The Youngs and the Old

I could hardly believe my ears.

tipi

Do you hear a banjo?

I was inside a tent on the banks of the St. Croix River. The sun was just starting to come up. My younger daughter, Anna, snored on her side of the tent. My older daughter, Laney, slept in another tent with her girlfriend, Emily. From what seemed to be the other side of the river came three chords played on the banjo. Over and over again.

I thought I heard a dog barking intermittently too. In my half-awake and increasingly enraged state I created a picture. A still-drunk-from-the-night-before hipster perched on a picnic table. A nearly-empty bourbon bottle at his elbow. Poised in his lap, a banjo. His talent and brain power extending to exactly three chords, which he played over and over as the sun came up. And his miserable dog — what creature isn’t a critic? — barking in a failed effort to make this cretin stop.

Who plays banjo at seven in the morning?

Anna stirred. She sat up. I said to her, “Fucking unbelievable! Three chords. That’s all he knows!” I may have gone on a bit longer.

We’re generally on the same wave length. I figured Anna would be equally put out. Instead she laughed.

“A banjo? That’s the alarm on Laney’s phone.”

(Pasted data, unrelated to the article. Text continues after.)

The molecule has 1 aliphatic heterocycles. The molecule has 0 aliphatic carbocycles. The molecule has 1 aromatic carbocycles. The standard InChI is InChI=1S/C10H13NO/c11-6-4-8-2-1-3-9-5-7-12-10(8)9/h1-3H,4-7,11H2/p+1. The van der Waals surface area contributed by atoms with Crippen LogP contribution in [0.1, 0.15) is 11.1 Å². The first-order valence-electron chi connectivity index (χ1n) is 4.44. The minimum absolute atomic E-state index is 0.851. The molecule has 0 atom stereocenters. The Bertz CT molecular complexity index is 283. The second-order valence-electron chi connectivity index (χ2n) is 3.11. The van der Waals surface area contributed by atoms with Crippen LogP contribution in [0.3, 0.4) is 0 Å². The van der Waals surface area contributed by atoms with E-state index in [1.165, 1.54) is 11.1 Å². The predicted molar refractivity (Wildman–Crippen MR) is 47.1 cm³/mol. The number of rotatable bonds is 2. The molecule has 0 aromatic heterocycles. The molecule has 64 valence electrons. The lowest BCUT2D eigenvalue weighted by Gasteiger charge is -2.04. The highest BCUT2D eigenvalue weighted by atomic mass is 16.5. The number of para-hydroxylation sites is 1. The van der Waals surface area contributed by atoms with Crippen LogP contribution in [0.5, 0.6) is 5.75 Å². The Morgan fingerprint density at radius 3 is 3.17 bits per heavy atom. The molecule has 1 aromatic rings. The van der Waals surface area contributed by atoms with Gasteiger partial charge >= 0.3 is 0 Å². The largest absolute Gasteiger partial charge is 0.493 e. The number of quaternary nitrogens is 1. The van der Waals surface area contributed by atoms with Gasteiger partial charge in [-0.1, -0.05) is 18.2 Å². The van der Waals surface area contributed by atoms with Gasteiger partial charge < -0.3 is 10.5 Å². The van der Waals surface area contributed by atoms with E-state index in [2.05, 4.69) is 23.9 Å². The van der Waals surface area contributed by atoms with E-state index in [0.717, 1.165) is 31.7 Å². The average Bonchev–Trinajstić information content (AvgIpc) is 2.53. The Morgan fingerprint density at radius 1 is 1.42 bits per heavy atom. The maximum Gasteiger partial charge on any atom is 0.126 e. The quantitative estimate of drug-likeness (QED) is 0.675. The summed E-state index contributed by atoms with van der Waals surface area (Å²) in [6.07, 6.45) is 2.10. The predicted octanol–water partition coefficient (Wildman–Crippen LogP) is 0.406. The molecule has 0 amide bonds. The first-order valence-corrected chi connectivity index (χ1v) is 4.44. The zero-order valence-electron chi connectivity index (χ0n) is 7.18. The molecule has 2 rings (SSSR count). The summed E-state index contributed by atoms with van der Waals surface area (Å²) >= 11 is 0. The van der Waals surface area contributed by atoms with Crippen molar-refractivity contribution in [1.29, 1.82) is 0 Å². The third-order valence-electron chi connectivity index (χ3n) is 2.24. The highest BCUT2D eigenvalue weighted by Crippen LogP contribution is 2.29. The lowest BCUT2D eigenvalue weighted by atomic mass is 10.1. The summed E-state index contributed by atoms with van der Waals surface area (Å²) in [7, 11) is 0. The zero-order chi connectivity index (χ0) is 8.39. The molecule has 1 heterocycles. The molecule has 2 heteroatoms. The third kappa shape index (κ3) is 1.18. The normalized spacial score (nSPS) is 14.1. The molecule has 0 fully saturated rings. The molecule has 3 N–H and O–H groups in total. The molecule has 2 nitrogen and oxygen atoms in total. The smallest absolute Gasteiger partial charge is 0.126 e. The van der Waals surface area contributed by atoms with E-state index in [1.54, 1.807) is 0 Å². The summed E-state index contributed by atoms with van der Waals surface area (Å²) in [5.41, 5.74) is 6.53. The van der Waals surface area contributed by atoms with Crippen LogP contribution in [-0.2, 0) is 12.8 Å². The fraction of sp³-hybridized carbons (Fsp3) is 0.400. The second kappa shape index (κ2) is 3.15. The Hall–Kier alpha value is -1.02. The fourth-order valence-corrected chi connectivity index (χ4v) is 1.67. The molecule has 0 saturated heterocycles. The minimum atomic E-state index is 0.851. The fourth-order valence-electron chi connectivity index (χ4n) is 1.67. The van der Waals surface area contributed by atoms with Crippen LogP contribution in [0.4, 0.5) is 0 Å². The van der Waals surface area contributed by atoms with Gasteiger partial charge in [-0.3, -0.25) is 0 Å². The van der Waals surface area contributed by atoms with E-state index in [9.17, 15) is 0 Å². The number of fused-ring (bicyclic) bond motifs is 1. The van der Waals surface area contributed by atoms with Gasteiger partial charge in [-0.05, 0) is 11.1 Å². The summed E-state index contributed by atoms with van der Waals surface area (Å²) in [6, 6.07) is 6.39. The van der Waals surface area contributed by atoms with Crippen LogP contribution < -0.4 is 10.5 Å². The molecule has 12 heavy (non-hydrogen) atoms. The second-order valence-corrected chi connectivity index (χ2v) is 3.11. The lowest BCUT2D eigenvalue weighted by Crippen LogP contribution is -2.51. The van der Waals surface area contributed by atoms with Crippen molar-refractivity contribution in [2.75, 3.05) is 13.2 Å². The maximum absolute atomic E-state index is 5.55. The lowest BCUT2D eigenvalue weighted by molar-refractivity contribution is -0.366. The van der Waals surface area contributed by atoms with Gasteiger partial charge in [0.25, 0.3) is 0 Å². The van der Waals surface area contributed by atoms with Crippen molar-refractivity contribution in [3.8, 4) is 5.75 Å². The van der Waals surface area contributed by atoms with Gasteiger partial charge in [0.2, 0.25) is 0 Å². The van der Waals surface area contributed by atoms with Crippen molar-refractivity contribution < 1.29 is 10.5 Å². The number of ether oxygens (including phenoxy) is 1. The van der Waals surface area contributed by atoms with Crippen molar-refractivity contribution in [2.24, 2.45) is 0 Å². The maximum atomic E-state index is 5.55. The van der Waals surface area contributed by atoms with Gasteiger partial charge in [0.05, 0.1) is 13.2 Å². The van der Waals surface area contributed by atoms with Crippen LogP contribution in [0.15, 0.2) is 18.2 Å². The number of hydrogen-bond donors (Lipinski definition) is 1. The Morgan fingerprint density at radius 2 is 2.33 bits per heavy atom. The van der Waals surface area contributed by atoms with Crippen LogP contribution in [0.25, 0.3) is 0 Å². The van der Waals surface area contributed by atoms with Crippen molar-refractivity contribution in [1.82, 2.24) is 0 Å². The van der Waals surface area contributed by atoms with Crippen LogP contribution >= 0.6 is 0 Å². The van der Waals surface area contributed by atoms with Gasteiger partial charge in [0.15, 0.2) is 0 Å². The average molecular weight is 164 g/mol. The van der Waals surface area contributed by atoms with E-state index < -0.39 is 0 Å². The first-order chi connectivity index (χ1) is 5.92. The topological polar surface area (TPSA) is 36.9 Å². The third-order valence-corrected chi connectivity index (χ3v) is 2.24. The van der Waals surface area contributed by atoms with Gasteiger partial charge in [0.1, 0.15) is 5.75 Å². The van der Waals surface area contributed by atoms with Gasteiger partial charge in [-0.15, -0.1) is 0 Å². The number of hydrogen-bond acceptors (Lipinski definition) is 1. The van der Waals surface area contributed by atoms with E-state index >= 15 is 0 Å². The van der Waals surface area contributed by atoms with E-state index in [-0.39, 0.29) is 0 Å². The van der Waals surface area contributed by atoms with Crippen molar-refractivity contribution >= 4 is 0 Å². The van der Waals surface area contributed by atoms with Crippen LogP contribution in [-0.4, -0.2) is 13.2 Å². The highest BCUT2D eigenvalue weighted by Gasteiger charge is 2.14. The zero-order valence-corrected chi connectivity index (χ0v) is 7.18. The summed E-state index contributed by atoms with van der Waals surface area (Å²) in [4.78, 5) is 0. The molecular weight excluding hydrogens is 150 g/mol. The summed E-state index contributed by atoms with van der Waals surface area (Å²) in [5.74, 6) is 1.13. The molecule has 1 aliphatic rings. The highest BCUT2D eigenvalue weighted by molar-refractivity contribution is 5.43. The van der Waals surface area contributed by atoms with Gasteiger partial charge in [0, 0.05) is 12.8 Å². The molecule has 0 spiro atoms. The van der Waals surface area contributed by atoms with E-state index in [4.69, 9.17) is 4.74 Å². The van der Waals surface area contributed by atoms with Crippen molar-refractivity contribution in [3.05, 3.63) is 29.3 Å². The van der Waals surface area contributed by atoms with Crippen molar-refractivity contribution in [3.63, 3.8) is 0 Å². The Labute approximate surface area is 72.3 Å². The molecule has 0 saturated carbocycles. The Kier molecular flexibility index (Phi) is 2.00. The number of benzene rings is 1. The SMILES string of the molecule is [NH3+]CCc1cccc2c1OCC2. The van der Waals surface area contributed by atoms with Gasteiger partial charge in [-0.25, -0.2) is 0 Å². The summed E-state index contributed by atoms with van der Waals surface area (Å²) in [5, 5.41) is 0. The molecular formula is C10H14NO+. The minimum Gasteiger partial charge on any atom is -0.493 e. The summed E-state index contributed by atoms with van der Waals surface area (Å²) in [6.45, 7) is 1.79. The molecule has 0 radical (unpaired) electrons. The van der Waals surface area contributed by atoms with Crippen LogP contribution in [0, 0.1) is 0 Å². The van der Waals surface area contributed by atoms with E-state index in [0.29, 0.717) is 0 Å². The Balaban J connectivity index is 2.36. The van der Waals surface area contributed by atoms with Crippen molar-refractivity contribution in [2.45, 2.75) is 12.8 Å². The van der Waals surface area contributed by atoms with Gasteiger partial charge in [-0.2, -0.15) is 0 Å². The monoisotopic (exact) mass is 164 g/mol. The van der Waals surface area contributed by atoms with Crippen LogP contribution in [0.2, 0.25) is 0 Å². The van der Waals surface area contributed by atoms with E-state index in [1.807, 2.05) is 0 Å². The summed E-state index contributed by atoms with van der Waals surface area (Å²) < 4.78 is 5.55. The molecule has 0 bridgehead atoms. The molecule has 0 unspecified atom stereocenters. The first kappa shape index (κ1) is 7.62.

Sure. Of course. I knew that. Except I didn’t. Because I am an Old and they are the Youngs. When I hear the sound of a banjo I still believe it is probably a banjo. The girls recognize it for what it is. A cell phone.

The girls are big talkers. Big laughers too. Some of that, post-banjo, came at my expense. I can live with that.

We had a great time, floating down the river. The river, if you don’t look too hard, seems to be a timeless place. Trees and water and green stuff in between.

The world changes and it doesn’t. Better that those three chords weren’t played by an actual human being. Better to be ridiculous than angry. Everything, in the words of a transgendered woman of my acquaintance, is exactly as it should be.

 

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